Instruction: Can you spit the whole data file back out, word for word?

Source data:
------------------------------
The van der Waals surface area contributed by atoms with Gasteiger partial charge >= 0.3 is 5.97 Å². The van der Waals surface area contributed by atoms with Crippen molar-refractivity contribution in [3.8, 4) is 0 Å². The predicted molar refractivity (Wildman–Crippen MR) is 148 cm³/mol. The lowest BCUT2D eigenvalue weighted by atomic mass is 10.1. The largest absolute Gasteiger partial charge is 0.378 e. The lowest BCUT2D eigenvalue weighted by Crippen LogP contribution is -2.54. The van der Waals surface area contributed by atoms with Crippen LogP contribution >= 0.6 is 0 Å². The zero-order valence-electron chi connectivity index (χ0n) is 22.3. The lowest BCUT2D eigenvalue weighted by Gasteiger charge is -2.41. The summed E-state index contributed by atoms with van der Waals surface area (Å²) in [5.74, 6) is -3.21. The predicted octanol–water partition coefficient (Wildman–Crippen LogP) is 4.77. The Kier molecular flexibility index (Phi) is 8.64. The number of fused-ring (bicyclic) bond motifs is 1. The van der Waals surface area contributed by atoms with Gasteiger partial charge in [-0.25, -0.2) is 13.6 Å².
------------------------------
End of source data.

The van der Waals surface area contributed by atoms with Gasteiger partial charge >= 0.3 is 5.97 Å². The van der Waals surface area contributed by atoms with Crippen molar-refractivity contribution in [3.8, 4) is 0 Å². The predicted molar refractivity (Wildman–Crippen MR) is 148 cm³/mol. The lowest BCUT2D eigenvalue weighted by atomic mass is 10.1. The largest absolute Gasteiger partial charge is 0.378 e. The lowest BCUT2D eigenvalue weighted by Crippen LogP contribution is -2.54. The van der Waals surface area contributed by atoms with Crippen LogP contribution >= 0.6 is 0 Å². The zero-order valence-electron chi connectivity index (χ0n) is 22.3. The lowest BCUT2D eigenvalue weighted by Gasteiger charge is -2.41. The summed E-state index contributed by atoms with van der Waals surface area (Å²) in [5.74, 6) is -3.21. The predicted octanol–water partition coefficient (Wildman–Crippen LogP) is 4.77. The Kier molecular flexibility index (Phi) is 8.64. The number of fused-ring (bicyclic) bond motifs is 1. The van der Waals surface area contributed by atoms with Gasteiger partial charge in [-0.25, -0.2) is 13.6 Å².